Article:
'Jilan killed herself in the bathroom. She cut her wrists and hanged herself'

Yazidi girls killing themselves to escape rape and imprisonment
Ed Balls interview: 'If I think about the deficit when I'm playing the piano, it all goes wrong'

Ed Balls interview

'If I think about the deficit when I'm playing the piano, it all goes wrong'
He's behind you, dude!

US stars in UK panto

From David Hasselhoff to Jerry Hall
Grace Dent's Christmas Quiz: What are you – a festive curmudgeon or top of the tree?

Grace Dent's Christmas Quiz

What are you – a festive curmudgeon or top of the tree?
Nasa planning to build cloud cities in airships above Venus

Nasa planning to build cloud cities in airships above Venus

Planet’s surface is inhospitable to humans but 30 miles above it is almost perfect
Surrounded by high-rise flats is a little house filled with Lebanon’s history - clocks, rifles, frogmen’s uniforms and colonial helmets

Clocks, rifles, swords, frogmen’s uniforms

Surrounded by high-rise flats is a little house filled with Lebanon’s history
Return to Gaza: Four months on, the wounds left by Israel's bombardment have not yet healed

Four months after the bombardment, Gaza’s wounds are yet to heal

Kim Sengupta is reunited with a man whose plight mirrors the suffering of the Palestinian people
Gastric surgery: Is it really the answer to the UK's obesity epidemic?

Is gastric surgery really the answer to the UK's obesity epidemic?

Critics argue that it’s crazy to operate on healthy people just to stop them eating
Homeless Veterans appeal: Christmas charity auction Part 2 - now LIVE

Homeless Veterans appeal: Christmas charity auction

Bid on original art, or trips of a lifetime to Africa or the 'Corrie' set, and help Homeless Veterans
Pantomime rings the changes to welcome autistic theatre-goers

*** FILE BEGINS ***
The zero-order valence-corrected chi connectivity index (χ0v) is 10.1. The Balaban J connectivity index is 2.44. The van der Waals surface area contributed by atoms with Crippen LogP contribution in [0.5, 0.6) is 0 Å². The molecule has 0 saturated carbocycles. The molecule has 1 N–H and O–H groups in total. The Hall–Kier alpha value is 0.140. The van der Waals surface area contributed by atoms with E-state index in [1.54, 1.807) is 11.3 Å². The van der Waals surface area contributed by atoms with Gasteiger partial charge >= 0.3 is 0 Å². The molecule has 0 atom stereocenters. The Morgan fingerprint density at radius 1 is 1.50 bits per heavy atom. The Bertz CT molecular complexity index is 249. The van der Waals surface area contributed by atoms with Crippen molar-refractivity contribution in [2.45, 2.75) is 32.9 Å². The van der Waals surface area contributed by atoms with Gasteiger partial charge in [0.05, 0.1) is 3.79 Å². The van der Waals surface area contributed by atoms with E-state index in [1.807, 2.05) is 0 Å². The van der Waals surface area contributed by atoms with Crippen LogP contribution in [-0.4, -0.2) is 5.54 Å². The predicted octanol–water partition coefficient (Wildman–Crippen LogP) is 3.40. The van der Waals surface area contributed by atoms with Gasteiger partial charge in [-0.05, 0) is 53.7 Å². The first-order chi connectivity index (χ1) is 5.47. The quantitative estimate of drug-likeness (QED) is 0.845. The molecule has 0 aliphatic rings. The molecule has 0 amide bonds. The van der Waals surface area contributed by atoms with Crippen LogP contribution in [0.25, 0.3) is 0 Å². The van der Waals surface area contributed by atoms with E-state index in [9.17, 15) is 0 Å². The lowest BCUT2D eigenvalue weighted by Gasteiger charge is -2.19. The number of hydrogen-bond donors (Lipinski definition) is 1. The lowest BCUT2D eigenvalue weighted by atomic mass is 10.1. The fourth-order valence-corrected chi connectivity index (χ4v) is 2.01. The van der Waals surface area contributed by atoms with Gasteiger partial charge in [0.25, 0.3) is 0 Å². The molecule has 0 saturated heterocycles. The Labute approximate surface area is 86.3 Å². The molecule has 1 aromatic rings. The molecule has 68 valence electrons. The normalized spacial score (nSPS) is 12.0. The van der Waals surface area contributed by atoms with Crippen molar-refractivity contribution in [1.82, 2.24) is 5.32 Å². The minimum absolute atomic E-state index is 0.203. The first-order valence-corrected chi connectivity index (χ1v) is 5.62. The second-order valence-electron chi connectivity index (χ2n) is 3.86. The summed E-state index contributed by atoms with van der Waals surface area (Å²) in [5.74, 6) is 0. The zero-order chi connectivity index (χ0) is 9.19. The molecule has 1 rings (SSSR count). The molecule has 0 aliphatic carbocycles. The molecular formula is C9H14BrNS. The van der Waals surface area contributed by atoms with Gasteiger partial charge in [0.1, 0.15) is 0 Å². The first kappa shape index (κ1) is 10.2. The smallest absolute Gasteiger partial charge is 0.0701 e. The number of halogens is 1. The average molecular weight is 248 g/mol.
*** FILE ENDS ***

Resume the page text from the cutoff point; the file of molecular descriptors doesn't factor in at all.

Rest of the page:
Autism-friendly theatre

Pantomime leads the pack in quest to welcome all
The week Hollywood got scared and had to grow up a bit

The week Hollywood got scared and had to grow up a bit

Sony suffered a chorus of disapproval after it withdrew 'The Interview', but it's not too late for it to take a stand, says Joan Smith
From Widow Twankey to Mother Goose, how do the men who play panto dames get themselves ready for the performance of a lifetime?

Panto dames: before and after

From Widow Twankey to Mother Goose, how do the men who play panto dames get themselves ready for the performance of a lifetime?
Thirties murder mystery novel is surprise runaway Christmas hit

Thirties murder mystery novel is surprise runaway Christmas hit

Booksellers say readers are turning away from dark modern thrillers and back to the golden age of crime writing
Anne-Marie Huby: 'Charities deserve the best,' says founder of JustGiving

Anne-Marie Huby: 'Charities deserve the best'

Ten million of us have used the JustGiving website to donate to good causes. Its co-founder says that being dynamic is as important as being kind
The botanist who hunts for giant trees at Kew Gardens

The man who hunts giants

A Kew Gardens botanist has found 25 new large tree species - and he's sure there are more out there